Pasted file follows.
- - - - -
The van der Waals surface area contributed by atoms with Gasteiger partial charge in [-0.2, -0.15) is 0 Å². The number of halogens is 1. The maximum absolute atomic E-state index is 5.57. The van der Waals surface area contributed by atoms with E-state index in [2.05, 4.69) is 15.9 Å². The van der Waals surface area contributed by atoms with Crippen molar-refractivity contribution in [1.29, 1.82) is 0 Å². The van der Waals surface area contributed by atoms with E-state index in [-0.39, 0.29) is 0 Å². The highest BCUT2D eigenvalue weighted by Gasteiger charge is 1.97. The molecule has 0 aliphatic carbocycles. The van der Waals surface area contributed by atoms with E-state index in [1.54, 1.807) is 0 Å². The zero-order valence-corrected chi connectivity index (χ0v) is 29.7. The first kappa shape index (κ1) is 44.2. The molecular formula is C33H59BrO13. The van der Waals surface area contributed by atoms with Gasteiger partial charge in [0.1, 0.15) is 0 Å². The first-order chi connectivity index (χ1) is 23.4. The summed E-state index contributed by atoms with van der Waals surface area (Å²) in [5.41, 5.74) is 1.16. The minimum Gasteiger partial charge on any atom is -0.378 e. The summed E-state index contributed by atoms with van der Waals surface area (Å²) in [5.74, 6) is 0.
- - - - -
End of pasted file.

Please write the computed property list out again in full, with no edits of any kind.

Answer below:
The van der Waals surface area contributed by atoms with Gasteiger partial charge in [-0.2, -0.15) is 0 Å². The number of halogens is 1. The maximum absolute atomic E-state index is 5.57. The van der Waals surface area contributed by atoms with E-state index in [2.05, 4.69) is 15.9 Å². The van der Waals surface area contributed by atoms with Crippen molar-refractivity contribution in [1.29, 1.82) is 0 Å². The van der Waals surface area contributed by atoms with E-state index in [-0.39, 0.29) is 0 Å². The highest BCUT2D eigenvalue weighted by Gasteiger charge is 1.97. The molecule has 0 aliphatic carbocycles. The van der Waals surface area contributed by atoms with E-state index in [1.54, 1.807) is 0 Å². The zero-order valence-corrected chi connectivity index (χ0v) is 29.7. The first kappa shape index (κ1) is 44.2. The molecular formula is C33H59BrO13. The van der Waals surface area contributed by atoms with Gasteiger partial charge in [0.1, 0.15) is 0 Å². The first-order chi connectivity index (χ1) is 23.4. The summed E-state index contributed by atoms with van der Waals surface area (Å²) in [5.41, 5.74) is 1.16. The minimum Gasteiger partial charge on any atom is -0.378 e. The summed E-state index contributed by atoms with van der Waals surface area (Å²) in [5.74, 6) is 0.